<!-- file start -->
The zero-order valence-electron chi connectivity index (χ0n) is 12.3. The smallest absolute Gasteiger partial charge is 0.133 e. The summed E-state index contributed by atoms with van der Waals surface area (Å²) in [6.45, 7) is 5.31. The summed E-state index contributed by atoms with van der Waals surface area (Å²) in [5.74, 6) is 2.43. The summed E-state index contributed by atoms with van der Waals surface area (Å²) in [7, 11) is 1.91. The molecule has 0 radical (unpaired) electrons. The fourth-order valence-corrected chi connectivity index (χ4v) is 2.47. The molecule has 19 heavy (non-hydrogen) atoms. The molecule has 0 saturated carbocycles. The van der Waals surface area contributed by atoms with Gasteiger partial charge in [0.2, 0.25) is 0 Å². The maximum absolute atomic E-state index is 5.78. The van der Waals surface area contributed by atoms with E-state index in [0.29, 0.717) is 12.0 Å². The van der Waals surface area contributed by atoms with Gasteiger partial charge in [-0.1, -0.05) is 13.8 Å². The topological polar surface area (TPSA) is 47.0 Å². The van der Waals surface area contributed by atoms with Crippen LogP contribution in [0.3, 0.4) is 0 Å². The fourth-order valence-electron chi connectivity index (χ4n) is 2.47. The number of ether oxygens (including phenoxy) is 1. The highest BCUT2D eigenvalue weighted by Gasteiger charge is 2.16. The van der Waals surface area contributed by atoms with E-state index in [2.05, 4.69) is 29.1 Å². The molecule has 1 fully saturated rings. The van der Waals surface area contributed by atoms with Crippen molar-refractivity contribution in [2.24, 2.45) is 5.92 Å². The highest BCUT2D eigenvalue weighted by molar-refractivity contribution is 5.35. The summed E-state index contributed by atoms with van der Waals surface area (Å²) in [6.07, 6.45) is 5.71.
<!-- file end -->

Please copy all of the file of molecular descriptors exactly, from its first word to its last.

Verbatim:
The zero-order valence-electron chi connectivity index (χ0n) is 12.3. The smallest absolute Gasteiger partial charge is 0.133 e. The summed E-state index contributed by atoms with van der Waals surface area (Å²) in [6.45, 7) is 5.31. The summed E-state index contributed by atoms with van der Waals surface area (Å²) in [5.74, 6) is 2.43. The summed E-state index contributed by atoms with van der Waals surface area (Å²) in [7, 11) is 1.91. The molecule has 0 radical (unpaired) electrons. The fourth-order valence-corrected chi connectivity index (χ4v) is 2.47. The molecule has 19 heavy (non-hydrogen) atoms. The molecule has 0 saturated carbocycles. The van der Waals surface area contributed by atoms with Gasteiger partial charge in [0.2, 0.25) is 0 Å². The maximum absolute atomic E-state index is 5.78. The van der Waals surface area contributed by atoms with E-state index in [0.29, 0.717) is 12.0 Å². The van der Waals surface area contributed by atoms with Gasteiger partial charge in [-0.1, -0.05) is 13.8 Å². The topological polar surface area (TPSA) is 47.0 Å². The van der Waals surface area contributed by atoms with Crippen LogP contribution in [0.3, 0.4) is 0 Å². The fourth-order valence-electron chi connectivity index (χ4n) is 2.47. The number of ether oxygens (including phenoxy) is 1. The highest BCUT2D eigenvalue weighted by Gasteiger charge is 2.16. The van der Waals surface area contributed by atoms with E-state index in [2.05, 4.69) is 29.1 Å². The molecule has 1 fully saturated rings. The van der Waals surface area contributed by atoms with Crippen molar-refractivity contribution in [2.24, 2.45) is 5.92 Å². The highest BCUT2D eigenvalue weighted by molar-refractivity contribution is 5.35. The summed E-state index contributed by atoms with van der Waals surface area (Å²) in [6.07, 6.45) is 5.71.